iSTEP Tanzania

Archive for August 17th, 2009

It’s been almost 3 weeks since the end of the iSTEP 2009 internship. TechBridgeWorld has been busy working with the media on getting the word out about the internship’s success. We have also been busy finalizing the iSTEP 2009 Report (now available!). Below is an excerpt from the final report, which highlights the overall iSTEP 2009 team experience:

The iSTEP internship was designed to give Carnegie Mellon students and recent graduates the opportunity to apply skills learned in the classroom to address real-world challenges. Furthermore, the multidisciplinary and globally distributed nature of the team allowed interns to draw on the different strengths of their teammates and take advantage of resources available in different geographic locations.

img_0304iSTEP also gave interns the opportunity to give back and positively impact three Tanzanian communities. Rotimi reflects, “Seldom does one get an internship experience that allows students to conduct research and find their own solutions to problems that positively impact developing communities in the world.”

IMG_1019The iSTEP 2009 interns faced many challenges and frustrations at the start – partly because they were pioneers of a new internship program and partly because they were dealing with a new environment and culture. Brad affirms, “When I arrived in Tanzania, the pace surprised me. It’s not that I worked too little – in fact, I probably worked more than normal. Rather, things just took a lot longer to get done. This is because there is less control over the environment and less understanding of the conditions.”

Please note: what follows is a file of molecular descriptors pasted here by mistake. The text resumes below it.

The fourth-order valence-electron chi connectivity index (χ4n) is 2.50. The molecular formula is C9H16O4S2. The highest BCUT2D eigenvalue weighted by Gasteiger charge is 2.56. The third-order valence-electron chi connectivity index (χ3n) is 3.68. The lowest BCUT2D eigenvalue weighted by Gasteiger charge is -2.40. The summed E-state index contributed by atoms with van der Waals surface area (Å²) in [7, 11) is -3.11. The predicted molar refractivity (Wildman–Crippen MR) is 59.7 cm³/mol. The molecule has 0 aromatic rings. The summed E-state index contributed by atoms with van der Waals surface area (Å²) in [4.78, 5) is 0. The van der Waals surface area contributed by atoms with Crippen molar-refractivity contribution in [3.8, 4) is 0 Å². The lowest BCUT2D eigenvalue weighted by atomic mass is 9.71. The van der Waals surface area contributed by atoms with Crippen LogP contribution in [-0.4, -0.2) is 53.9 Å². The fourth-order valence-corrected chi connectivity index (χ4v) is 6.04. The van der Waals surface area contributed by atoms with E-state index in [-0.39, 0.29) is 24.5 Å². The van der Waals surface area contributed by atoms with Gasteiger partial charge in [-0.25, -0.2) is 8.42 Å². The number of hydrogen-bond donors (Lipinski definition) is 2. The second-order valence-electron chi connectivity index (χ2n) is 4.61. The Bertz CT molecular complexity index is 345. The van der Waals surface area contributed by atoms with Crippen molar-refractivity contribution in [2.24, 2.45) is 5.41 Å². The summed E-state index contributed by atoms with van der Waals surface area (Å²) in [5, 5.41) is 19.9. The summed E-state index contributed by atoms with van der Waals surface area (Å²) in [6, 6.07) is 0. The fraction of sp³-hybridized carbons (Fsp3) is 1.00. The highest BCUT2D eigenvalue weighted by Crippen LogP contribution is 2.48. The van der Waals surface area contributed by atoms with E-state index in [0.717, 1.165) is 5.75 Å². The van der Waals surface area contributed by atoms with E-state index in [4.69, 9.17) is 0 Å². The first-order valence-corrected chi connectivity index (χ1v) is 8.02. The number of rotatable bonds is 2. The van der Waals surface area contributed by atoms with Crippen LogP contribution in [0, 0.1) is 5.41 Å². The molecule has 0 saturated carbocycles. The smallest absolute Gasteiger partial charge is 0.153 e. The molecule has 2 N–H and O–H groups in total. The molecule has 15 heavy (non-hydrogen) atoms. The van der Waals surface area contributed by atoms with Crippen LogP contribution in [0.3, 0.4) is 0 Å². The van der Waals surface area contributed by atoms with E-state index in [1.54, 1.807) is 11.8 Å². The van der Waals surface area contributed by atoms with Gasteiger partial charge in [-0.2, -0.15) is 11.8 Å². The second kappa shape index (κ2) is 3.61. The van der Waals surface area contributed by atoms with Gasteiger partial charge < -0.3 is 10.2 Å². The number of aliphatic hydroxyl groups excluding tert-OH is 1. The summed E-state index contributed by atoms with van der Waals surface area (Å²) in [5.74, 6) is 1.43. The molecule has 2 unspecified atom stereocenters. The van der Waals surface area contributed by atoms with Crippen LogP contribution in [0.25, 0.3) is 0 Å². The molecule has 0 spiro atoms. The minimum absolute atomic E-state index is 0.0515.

Tandika_10Furthermore, for most of the interns, this was their first experience conducting field research, “Field research, in my opinion, is a struggle. Field research involving people is even tougher. There are so many unknowns that it is impossible to anticipate everything,” states Beatrice.

Despite all of this, a valuable skill the interns acquired is to adapt to their surroundings. “The timeline I had originally created for myself changed as we started talking with the communities. I realized very quickly that I needed to be more open to plans changing and not being able to predict my work timeline,” adds Rotimi.

IMG_0871The interns also valued and appreciated the importance of working closely with the communities. Hatem advises, “Regardless of how wonderful and powerful the technology solution is, community involvement is the most important. Technology cannot overcome challenges on its own – rather – the community and its people are the ones who can transform the technology into a solution.”

HPIM2459An important lesson learned was that everything cannot be solved in a 10-week internship, “This has been an ongoing theme, as repeatedly through the internship we have had to stop and take reality checks and pick out the things that we will not be able to accomplish before the term is over.”

ISW_demoWhile the interns realized everything could not be accomplished in 10 weeks, they were optimistic about the future of the projects. Dan adds, “The fact that the project was too big for 10 weeks was not a bad thing – I enjoyed sinking my teeth into it, and I hope I have started work that others will continue.”

On behalf of the iSTEP 2009 and TechBridgeWorld teams, we would like to thank you for reading! We would also like to thank our partners, advisors, and many others for their contributions to making the inaugural iSTEP a success.


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The opinions expressed by the bloggers are theirs alone, and do not reflect the opinions of Carnegie Mellon University, TechBridgeWorld or the iSTEP program, or any employee thereof. Carnegie Mellon University is not responsible for the accuracy of the information supplied by the bloggers.